Malware makers 'tailor' Android threats geographically

Flappy Bird screen shot Some malware makers capitalised on the demise of Flappy Bird and produced booby-trapped copies

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Cyber thieves who target Android phones are getting more sophisticated, suggests a report.

Malware makers are tailoring their creations to make the most of conditions in each territory, said the report by mobile security firm Lookout.

In some places such as Russia, Android users were far more likely to encounter malicious code, it said.

The report comes as analysis of apps on Google's Play store shows a steep rise in the number of malicious programs.

"When it comes to mobile malware, everything is now regionalised," said Marc Rogers, Lookout's principal security researcher.

Gone were the days when the hi-tech thieves spammed their creations out to everyone, he said. Now malware varied by region as it was adapted to the different conditions in those places.

'Hostile' environment

In Europe, wider use of security software on smartphones and action by industry groups against some types of fraudulent activity had forced a reaction from the malware makers.

"Most of Europe is now a hostile environment for premium-rate malware," said Mr Rogers. "You can do it, but it is very difficult to monetise."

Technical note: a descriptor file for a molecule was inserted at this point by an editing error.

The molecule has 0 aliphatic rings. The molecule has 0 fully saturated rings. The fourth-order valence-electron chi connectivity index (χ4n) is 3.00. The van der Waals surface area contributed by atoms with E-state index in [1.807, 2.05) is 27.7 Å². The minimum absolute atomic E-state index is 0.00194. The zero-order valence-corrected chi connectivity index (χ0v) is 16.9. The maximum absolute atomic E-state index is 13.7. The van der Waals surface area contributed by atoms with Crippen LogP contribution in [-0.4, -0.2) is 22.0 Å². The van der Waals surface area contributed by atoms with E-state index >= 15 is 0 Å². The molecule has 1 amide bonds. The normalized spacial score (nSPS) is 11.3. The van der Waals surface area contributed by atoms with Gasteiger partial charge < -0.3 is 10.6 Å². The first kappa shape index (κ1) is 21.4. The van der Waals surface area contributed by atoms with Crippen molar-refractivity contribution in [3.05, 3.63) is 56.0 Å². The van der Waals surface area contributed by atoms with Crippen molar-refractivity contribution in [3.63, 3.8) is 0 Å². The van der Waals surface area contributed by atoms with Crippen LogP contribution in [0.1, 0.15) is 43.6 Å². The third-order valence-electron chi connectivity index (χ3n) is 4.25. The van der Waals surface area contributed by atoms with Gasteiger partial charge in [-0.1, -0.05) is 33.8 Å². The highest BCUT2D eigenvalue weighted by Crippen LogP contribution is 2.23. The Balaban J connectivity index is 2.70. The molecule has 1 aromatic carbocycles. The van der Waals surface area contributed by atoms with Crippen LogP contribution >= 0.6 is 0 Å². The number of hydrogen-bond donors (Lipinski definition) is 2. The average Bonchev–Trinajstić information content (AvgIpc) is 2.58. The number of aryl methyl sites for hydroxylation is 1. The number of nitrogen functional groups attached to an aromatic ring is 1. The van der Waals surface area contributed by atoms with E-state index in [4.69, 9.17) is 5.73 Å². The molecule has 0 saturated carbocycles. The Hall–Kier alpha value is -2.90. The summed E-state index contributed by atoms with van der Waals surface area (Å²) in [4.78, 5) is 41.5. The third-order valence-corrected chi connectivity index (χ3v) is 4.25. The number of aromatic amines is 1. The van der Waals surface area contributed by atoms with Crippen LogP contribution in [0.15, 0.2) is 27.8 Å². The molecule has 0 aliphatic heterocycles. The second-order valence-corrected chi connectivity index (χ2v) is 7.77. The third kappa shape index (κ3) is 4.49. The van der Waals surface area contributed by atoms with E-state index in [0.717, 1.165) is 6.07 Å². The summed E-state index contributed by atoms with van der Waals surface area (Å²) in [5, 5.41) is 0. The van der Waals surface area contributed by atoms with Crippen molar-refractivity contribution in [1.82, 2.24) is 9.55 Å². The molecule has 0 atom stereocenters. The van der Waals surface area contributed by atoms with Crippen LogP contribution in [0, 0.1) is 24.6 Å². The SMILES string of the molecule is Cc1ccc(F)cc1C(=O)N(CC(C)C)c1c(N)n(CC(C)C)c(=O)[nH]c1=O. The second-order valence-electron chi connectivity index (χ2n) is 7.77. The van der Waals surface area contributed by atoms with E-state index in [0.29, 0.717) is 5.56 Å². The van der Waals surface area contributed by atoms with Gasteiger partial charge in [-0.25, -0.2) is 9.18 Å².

Instead, he said, Europe was seeing a rise in so-called chargeware that tries to trick people into paying for a service or app. Pornographic apps were the biggest users of this tactic, he said.

Similarly, the US had seen less use of premium-rate scams in favour of apps that steal data, such as login information for online banking systems.

However, Mr Rogers said premium-rate malware was still very prevalent in Russia where many people got their apps from unofficial sites rather than Google's Play store, putting the country ahead of the world in terms of the percentage of Android users who were likely to encounter malicious apps of all sorts, he said.

The "encounter rate" for the average Russian Android user was 68%, he said. By contrast, encounter rates in the US and Europe were about 4%.

Lookout's report, based on stats using feedback from its 50 million users, comes as another security company, RiskIQ, said it had seen a huge rise in the number of malicious programs appearing on Google's Play store.

In 2011 about 10,000 of the 400,000 apps on the Play store were malicious in one way or another. In 2013 the total number of apps hit one million and RiskIQ said 42,000 of these could be classed as malicious.

Apps that helped people personalise their phone were the most likely to be malicious, said RiskIQ.

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